WAILEA - In his first interview after agreeing to a three-year, $39 million contract with the Boston Red Sox on Tuesday - the largest ever for a Hawaii-born player - Shane Victorino felt a little like he was returning home.
Victorino, the only Maui-born All-Star in major league history, talked exclusively about his new contract with The Maui News at a reception at Spago restaurant in Wailea for celebrities who will particate in his charity golf tournament.
"It's great, an opportunity for me to go to an organization and a team that has had success and have won World Series in recent years," the 1999 St. Anthony High School graduate said. "To get an opportunity to go back and play baseball on the East Coast, somewhere close to where I played seven, eight seasons (with Philadelphia) and also to an organization that has that aura and that prestige, it's great."
Shane Victorino, who played for the Los Angeles Dodgers at the end of last season, is projected to play right field for the Boston Red?Sox.
ANDREW JACOBY photo
The Red Sox tradition was a big factor for Victorino.
"The organization, the way it is run, the people there," he said. "The last two years have been rough for them coming off so many successful years, but I think it is an opportunity for me to go out there, have fun, enjoy playing in front of a great fan base and, you know, I'm so excited for the opportunity."
Victorino is on Maui this week to host a celebrity event that will benefit his foundation.
One of the guests here is Brandon League, the former Saint Louis School pitcher who was a teammate of Victorino's with the Los Angeles Dodgers in 2012 after Victorino was traded there from Philadelphia in July.
League said the contract shows Victorino is among the best ever from the 50th state.
"Absolutely," he said. "Growing up you think of baseball players like Benny Agbayani, Mike Fetters, Lenny Sakata, Mike Lum, Sid Fernandez, there are a lot of guys (from Hawaii), but to be mentioned with those guys, I'm sure is humbling for Shane."
Victorino, who turned 32 on Friday, set a career high with 39 stolen bases last year. His batting average of .255 was a career low for a full season.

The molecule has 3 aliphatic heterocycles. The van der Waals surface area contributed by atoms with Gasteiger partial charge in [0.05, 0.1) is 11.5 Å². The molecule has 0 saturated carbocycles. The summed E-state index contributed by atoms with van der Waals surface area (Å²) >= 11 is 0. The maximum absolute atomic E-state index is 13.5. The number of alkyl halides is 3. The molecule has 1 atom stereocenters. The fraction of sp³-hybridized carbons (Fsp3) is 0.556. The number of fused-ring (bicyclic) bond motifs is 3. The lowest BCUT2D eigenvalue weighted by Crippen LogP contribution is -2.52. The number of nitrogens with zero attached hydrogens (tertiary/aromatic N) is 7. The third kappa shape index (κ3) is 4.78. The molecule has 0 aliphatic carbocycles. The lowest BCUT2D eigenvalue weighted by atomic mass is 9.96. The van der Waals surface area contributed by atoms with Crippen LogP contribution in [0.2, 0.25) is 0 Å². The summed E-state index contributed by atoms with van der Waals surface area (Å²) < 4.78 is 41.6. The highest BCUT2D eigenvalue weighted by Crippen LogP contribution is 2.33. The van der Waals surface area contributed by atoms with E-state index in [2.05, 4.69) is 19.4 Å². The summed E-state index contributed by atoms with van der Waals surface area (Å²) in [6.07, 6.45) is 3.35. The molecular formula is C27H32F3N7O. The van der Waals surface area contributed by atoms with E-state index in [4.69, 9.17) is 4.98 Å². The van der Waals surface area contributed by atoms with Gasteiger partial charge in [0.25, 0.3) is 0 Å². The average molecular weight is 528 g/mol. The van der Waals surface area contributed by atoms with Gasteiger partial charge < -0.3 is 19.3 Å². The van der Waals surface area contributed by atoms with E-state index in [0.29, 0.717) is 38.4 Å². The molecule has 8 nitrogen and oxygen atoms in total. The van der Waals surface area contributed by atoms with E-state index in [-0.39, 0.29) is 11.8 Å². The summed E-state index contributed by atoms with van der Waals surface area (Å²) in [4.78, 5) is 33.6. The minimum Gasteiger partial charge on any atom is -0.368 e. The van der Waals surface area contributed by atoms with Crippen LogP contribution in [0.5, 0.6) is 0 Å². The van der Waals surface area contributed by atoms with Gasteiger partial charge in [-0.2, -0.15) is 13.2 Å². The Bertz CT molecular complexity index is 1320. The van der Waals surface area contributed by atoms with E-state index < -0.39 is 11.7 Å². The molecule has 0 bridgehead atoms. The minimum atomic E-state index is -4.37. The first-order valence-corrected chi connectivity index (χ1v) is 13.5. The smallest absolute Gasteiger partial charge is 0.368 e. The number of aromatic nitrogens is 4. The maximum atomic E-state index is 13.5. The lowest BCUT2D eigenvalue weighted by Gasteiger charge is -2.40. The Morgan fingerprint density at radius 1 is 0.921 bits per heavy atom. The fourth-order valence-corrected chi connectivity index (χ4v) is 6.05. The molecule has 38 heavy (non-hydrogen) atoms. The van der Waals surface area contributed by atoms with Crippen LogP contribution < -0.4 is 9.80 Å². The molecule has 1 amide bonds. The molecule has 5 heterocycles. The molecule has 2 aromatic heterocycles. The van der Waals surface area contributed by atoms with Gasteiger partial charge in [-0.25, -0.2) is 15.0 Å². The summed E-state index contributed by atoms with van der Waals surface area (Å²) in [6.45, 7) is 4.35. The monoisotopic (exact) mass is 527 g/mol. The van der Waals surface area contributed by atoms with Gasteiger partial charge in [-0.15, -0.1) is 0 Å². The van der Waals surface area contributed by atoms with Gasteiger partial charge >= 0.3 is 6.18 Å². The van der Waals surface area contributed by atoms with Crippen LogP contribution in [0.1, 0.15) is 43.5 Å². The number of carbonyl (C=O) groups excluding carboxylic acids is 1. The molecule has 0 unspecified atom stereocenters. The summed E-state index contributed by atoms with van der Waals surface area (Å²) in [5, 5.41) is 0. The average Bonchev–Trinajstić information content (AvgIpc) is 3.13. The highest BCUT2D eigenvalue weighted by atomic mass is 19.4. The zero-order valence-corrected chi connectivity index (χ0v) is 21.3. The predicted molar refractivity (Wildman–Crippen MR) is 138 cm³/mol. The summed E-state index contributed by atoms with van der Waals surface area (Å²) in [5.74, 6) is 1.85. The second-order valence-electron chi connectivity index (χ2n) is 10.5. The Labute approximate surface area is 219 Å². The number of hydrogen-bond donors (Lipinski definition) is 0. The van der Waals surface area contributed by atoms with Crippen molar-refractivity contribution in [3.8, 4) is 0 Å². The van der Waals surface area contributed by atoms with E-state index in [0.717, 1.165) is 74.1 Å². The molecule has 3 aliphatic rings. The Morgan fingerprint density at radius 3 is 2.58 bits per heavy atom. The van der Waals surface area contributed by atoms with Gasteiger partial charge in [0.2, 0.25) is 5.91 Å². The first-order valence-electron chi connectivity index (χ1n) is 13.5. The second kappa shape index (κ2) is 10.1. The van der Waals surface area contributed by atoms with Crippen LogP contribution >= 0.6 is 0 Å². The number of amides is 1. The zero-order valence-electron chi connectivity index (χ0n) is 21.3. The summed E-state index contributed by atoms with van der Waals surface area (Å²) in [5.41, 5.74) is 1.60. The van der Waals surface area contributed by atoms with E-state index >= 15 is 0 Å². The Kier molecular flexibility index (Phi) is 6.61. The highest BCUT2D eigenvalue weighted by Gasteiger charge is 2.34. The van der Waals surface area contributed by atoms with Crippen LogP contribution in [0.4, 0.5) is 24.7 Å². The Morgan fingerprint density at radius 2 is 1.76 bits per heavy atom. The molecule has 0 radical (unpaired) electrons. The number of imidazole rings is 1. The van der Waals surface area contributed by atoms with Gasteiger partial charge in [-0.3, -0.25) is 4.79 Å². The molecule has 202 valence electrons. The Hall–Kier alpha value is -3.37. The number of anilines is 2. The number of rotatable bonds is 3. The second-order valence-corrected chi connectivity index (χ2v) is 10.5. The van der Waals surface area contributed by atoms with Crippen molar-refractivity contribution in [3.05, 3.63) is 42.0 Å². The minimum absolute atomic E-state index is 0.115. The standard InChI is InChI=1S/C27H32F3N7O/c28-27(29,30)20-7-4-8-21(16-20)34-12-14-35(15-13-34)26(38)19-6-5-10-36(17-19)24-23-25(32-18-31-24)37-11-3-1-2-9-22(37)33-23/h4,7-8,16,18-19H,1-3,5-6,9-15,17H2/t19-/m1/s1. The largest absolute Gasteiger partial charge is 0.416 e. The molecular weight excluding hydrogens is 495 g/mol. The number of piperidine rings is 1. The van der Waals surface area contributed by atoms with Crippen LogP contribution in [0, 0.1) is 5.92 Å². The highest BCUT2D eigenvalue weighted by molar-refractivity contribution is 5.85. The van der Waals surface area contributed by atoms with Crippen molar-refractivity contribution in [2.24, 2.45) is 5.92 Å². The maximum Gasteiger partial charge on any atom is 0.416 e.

But Victorino, the 1999 Maui News Boys Maui Interscholastic League Athlete of the Year, hit 11 home runs with 55 RBIs and 72 runs.
New teammate Jon Lester Tweeted: "Added another great addition to our team! Congrats man, pumped to have you out there behind me."
In nine seasons in the big leagues, Victorino has a .275 average, and his 90 homers are tied with Lum for the most by a Hawaii-born major leaguer. Victorino has driven in 409 runs, and his 201 stolen bases ranks first among players from the Aloha State.
Victorino's career has been spent primarily as a center fielder, and he won three consecutive Gold Gloves with the Phillies from 2008 to 2010.
Victorino said he will most likely play right field for Boston, and as a swith hitter, will most likely bat second. The team's contract with current center fielder Jacoby Ellsbury, a lead-off hitter, will expire after the 2013 season.
Fenway Park has a large right field - the fence in deep right is 380 feet from home plate, and the distance down the line is 302.
"I have played a few times in Fenway in interleague," Victorino said. "I have always said in my interviews over the years that my two favorite opposing parks are Wrigley (Field in Chicago) and Fenway. Getting an opportunity to go there and play right field, to go there and be a home player, I'm excited and proud and happy."
Boston manager John Farrell said he is confident the speedy Victorino can take care of the position. Victorino played right field in 114 of 117 games with the Phillies in 2007. His next most appearances in right in a season was 21 games in 2006.
"It's probably the toughest right field in baseball to play, just in terms of the space to cover," Farrell was quoted as saying on the team's website, "so that range comes into play. It might not be your prototypical right fielder where it's a power bat, because we do value the defense in that area. That's not to exclude anyone, but defense takes a high priority, in that position at Fenway particularly."
Victorino had nine assists last season, tied for sixth among National League outfielders. In 2011, he did not commit an error in 296 total chances.
Victorino was named to the NL All-Star team in 2009 and 2011. His 1,060 hits, 195 doubles, 65 triples and 616 runs also top the lists among Hawaii-born players.
* Robert Collias is at email@example.com